The Metro Blue Line Reopens Next Month as Line A, er, the A Line

Metro is in the midst of a bumpy rebranding of all its train lines
979

It’s only a few weeks until the “New Blue” project wraps in October and a refurbished Blue Line fully reopens from DTLA to downtown Long Beach. Aside from repaired track, redesigned stations, and new digital info screens, the 22-mile light rail line will feature a brand new name: the A Line.

Metro is rebranding its train lines because as the system grows, the agency is running out of colors to designate them—there was confusion in 2012 when the Expo Line began service and its aqua-colored signage looked similar to Blue Line markers (Metro ended up gluing a big “E” to Expo signs). Renaming the Blue Line will be an opportunity for the agency to transition the public to the new system, where its six rail lines (soon to be seven) and two busways will soon be known by letters instead of colors.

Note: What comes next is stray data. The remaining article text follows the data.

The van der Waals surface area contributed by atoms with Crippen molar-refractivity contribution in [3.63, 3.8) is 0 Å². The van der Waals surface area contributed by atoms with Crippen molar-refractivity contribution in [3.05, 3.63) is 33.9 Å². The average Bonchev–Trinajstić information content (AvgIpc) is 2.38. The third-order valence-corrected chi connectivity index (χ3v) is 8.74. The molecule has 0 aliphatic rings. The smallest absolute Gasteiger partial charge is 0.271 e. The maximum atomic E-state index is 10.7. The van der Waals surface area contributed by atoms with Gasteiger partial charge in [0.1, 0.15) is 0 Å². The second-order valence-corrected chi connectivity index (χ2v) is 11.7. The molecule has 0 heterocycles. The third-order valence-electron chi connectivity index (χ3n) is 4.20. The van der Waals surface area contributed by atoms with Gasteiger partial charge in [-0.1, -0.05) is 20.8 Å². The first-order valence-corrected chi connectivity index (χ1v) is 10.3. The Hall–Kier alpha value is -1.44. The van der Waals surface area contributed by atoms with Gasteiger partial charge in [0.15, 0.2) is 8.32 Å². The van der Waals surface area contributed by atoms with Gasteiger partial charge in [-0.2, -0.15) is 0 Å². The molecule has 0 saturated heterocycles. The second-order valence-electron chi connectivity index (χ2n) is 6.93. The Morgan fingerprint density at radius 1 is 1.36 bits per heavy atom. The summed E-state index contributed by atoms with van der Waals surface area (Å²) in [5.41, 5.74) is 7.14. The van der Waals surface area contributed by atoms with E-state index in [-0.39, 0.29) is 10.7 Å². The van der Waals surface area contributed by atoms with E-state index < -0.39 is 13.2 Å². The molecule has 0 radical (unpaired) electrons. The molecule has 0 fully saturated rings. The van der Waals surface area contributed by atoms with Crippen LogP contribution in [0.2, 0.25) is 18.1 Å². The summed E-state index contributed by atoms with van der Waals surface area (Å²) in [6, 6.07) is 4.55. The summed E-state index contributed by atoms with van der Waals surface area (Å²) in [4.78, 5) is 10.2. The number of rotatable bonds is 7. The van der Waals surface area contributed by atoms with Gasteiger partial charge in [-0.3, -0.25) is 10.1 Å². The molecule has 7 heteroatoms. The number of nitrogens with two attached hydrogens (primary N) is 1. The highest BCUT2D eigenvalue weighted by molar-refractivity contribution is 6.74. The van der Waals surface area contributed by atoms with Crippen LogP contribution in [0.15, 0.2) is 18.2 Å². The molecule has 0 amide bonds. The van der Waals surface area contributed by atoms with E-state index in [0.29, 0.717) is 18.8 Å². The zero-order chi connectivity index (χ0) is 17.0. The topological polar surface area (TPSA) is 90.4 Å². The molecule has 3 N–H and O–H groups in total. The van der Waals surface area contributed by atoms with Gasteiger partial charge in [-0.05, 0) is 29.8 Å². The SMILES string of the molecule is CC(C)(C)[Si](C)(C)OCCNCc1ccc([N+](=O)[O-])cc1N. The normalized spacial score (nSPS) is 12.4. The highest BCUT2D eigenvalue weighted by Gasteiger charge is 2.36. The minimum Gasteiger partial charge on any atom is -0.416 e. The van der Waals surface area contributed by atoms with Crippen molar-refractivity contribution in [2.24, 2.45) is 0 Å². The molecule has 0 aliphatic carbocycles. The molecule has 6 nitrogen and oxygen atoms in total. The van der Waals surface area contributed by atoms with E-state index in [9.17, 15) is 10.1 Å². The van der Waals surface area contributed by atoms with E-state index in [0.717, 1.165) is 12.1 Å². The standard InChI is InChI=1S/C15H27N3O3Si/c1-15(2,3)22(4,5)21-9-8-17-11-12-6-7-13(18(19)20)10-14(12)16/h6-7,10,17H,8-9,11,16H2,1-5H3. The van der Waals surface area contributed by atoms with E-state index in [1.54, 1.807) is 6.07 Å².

Metro's The Source blog

The $9 million nomenclature change will be completed by 2022 or 2023, when the Regional Connector opens and adds new underground stations in DTLA and merges threes rail lines (Expo, Blue, and Gold) into two very long routes (the A and E lines).

The new terminology seems simple enough, but according to LAist, it was a complicated process. Metro originally planned to rename the routes as Line A (Blue), Line B (Red), Line C (Green), Line D (Purple), Line E (Expo), Line F (Orange), Line H (Silver), and Line J (Gold). Responding to rider feedback, the Metro board decided “A Line” and “B Line” were more “intuitive” than “Line A” and threw out the initial name—but it was too late for the revamped Blue Line stops, which got signs indicating it was part of “Line A.” Metro will course correct and change signs to “A Line,” LAist reports.

What would transportation be in L.A. if not overwrought and confusing?


RELATED: The Metro Blue Line’s Closure Couldn’t Come at a Worse Time


Stay up to date with everything you need to know about L.A. by following us on Facebook.